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Form 1120-S CPA tax accountant discusses S-Corporation Officer Wages | Reasonable Compensation | Form 1120S Instructions

Form 1120-S CPA Wilmington NC

Gary Bode, CPA: reasonable compensation to S Corporation shareholder officers is an IRS dilemma with no absolute guidelines. For a free phone consult, please call 399-2705.

S Corporation CPA tax accountants know the IRS Form 1120S instructions don’t cover all the bases. What’s the best way to get audited on your S Corporation? Most Form 1120-S CPAs will say it’s showing no “Compensation to Officers,” on Line 7 of Form 1120S. Compensation to officers means formal payroll, as opposed to distributions. Compensation is subject to income and payroll taxes. Distributions incur income taxes but avoid payroll taxes for both the shareholder officer and the S Corporation itself as an employer.

Distributions

When I first can across this issue, I didn’t understand why the IRS cared about payroll taxes. Especially since distributions incur income taxes. But they do care. Every few years the IRS issues “promotion PR” to encourage “proper compensation” to shareholder officers.

Here’s why the IRS cares about S Corporation officers receiving distributions instead of payroll. Every $1,000 of distribution to an officer, instead of payroll, generally saves $153 of payroll taxes. Remember that’s split between the officer and S Corporation. But in smaller S Corporations the officer is the S Corporation. Here’s the break down.

  • The S Corporation with holds 6.2% of the gross wages from the paycheck for Social Security.
  • The S Corporation with holds 1.45% of the gross wages from the paycheck for Medicare.
  • Eventually the S Corporation “matches” the 6.2% of Social Security.
  • Eventually the S Corporation “matches” the 1.45% of Medicare.

“Hidden” payroll costs to the S Corporation

Besides the “matching” Social Security and Medicare employer taxes mentioned above, the S Corporation has other payroll related obligations on wages:

  • State Unemployment Taxes: In some states that can be more than $1000 per year per employee.
  • Federal Unemployment Taxes: The base is $42 per year per employee. But many States pay an additional amount thanks to the Recession.
  • Workman’s Compensation: note many officers opt out of WC.
  • S Corporation pension plan contributions.
  • S Corporation paid health insurance premiums.

“The IRS expects a S-Corporation officer to have reasonable compensation. The question is what’s reasonable? The answer? It depends.”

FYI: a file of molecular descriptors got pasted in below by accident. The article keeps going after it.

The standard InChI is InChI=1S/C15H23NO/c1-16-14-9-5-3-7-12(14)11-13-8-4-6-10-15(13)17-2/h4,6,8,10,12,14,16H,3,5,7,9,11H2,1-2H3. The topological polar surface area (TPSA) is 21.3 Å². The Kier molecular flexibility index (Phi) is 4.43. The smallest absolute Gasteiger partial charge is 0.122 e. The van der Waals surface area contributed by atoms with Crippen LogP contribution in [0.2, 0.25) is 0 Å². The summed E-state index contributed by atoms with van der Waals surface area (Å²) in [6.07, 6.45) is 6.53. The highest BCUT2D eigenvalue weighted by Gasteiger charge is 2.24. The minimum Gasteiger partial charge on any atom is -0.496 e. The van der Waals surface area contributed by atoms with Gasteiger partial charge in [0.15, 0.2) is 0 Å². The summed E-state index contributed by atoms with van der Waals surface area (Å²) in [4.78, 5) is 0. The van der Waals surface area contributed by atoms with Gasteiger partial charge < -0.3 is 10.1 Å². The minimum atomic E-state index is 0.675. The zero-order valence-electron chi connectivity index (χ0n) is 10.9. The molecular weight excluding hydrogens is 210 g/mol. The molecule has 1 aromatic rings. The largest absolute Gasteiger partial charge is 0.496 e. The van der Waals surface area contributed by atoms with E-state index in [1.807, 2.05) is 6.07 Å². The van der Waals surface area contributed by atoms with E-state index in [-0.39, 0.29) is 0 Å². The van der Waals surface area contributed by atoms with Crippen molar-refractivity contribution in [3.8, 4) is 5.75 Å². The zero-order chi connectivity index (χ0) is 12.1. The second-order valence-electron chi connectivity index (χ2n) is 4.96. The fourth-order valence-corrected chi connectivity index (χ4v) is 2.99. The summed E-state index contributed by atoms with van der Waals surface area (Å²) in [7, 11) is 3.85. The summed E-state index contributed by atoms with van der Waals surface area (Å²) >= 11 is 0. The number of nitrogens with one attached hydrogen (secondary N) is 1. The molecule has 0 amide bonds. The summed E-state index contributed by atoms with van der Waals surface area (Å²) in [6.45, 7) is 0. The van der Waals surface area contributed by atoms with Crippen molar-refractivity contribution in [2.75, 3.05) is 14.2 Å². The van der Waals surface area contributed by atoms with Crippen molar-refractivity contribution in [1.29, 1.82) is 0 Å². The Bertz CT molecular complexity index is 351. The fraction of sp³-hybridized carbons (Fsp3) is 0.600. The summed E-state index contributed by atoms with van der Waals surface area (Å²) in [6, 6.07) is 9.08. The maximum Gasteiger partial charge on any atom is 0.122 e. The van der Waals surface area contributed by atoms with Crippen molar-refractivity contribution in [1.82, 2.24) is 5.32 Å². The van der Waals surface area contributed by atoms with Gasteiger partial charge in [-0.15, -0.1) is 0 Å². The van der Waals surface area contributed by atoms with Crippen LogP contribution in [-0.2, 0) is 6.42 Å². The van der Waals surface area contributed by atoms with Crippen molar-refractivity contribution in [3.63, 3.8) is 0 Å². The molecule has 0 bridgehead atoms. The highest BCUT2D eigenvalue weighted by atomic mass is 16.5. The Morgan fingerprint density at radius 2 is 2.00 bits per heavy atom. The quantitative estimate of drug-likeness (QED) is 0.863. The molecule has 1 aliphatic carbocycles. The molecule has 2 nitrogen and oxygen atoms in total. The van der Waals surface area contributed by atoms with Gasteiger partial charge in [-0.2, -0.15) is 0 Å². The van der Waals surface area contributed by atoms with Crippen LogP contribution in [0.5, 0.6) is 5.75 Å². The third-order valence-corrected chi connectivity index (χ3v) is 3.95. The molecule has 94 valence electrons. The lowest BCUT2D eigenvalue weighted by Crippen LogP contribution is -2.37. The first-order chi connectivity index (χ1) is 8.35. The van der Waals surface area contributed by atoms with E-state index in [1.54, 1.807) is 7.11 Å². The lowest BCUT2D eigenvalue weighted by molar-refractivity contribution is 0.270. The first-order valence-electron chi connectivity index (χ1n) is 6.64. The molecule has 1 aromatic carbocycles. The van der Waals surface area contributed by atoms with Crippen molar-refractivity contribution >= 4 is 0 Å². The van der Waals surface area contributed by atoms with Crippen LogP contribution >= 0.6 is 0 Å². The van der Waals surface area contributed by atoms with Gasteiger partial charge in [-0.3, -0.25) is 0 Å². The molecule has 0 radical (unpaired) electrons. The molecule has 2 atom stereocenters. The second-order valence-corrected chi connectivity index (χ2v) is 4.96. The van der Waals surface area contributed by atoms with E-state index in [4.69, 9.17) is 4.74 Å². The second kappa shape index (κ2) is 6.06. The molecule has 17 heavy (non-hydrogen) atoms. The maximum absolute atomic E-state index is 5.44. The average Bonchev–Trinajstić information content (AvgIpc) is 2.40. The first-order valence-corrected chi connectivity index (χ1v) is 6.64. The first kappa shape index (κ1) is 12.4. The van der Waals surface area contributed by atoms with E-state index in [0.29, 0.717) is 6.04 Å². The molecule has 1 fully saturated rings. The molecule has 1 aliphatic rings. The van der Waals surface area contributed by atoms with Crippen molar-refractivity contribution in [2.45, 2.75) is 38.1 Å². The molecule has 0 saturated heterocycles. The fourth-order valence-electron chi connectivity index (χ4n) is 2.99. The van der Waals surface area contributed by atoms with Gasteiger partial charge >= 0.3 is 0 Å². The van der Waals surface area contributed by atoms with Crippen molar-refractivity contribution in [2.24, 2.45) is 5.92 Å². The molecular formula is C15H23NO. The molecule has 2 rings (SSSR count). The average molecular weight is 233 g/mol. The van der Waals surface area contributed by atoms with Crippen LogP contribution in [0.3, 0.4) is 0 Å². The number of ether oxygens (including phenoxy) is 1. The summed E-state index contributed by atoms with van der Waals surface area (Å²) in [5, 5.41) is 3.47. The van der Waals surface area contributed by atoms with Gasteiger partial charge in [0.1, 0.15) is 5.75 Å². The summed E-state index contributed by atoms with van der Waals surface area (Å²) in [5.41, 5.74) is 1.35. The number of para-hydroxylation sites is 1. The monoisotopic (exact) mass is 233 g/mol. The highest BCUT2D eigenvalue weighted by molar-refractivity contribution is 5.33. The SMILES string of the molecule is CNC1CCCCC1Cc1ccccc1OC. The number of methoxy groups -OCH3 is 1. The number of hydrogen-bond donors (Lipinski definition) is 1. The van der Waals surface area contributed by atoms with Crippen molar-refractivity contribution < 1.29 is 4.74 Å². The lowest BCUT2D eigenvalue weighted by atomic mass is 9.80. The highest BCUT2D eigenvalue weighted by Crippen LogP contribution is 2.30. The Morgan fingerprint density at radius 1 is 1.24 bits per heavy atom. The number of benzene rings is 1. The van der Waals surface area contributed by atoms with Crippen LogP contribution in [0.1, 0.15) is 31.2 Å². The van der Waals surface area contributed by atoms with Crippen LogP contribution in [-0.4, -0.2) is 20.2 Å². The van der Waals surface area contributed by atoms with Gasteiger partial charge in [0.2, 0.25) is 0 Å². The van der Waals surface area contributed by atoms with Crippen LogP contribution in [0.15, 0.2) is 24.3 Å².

– Gary Bode, Form 1120S CPA and tax accountant

So what if the S Corporation Officer Shareholder takes all of his/her wages as Distributions?

Well, on an IRS tax audit they could redefine all distributions as compensation. That means years of back payroll taxes.

Appropriate S Corporation Officer Shareholder Compensation Depends on What?

Well, that’s the heart of the matter. Each situation is different. There’s no guidance in the Form 1120S instructions. And the IRS doesn’t have absolute guidelines. But they’ve published a Fact Sheet, which lists these factors that tax courts have considered in determining reasonable compensation after a contested audit:

  • The S Corporation officer’s training and experience.
  • Duties and responsibilities.
  • Time and effort devoted to the business.
  • Dividend history.
  • Payments to non-shareholder employees.
  • Timing and manner of paying bonuses to key people.
  • What comparable businesses pay for similar services.
  • Compensation agreements.
  • Use of a formula to determine compensation.

I might add:

  • Available cash flow to pay salaries. But, the IRS may prefer a loss on Form 1120-S than too low of a payroll figure.
  • How long the company has been in business. The first few years are always problematic.

Given the above list, many S Corporation officers can see where the IRS is coming from and adapt to it. Most Form 1120-S CPAs have good experience interpreting these factors into a defensible wage/distribution ratio.

A Cautionary Note – Document the Distributions your Company Makes

I would ask your CPA how to document distributions proactively in the Corporate minutes, to help if audited. This isn’t a common topic conversation among us, and I suspect it isn’t discussed much with clients either. But in an audit, the reasoning behind company decisions, if documented contemporaneously, can help your case.

Oh, No!

A recent bill requiring that all distributions in Personal Service Corporations (the preferred form of business entity for CPAs) be subject payroll taxes actually made it to the Senate floor. Fortunately, it died. But I think the IRS will exert pressure to get it reconsidered. My fear? They’ll use us to start closing the distributions/wages loophole.

I’m a S Corporation CPA tax accountant with a virtual office to serve long distance and international clients.

We can’t all live in wonderful Wilmington, NC after all. I run our firm as an S Corporation so I stay current on emerging S Corporation issues.There are hundreds of postings on this website. What you read is what you get. If you have a Form 1120S question, give me a call for a free phone consult at (910) 399-2705.

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1 comment to Form 1120-S CPA tax accountant discusses S-Corporation Officer Wages | Reasonable Compensation | Form 1120S Instructions

  • Gary Bode CPA admin

    I’m sorry the return is too complicated for most folks to self prepare Michael. I’m not really trying to drum up business here. It’s just a comprehensive speciality. Most clients, I think, feel a CPA covers those bases for them better. Generally, the tax savings exceed the fees. Wish I could be more help, but your comment isn’t very specific.

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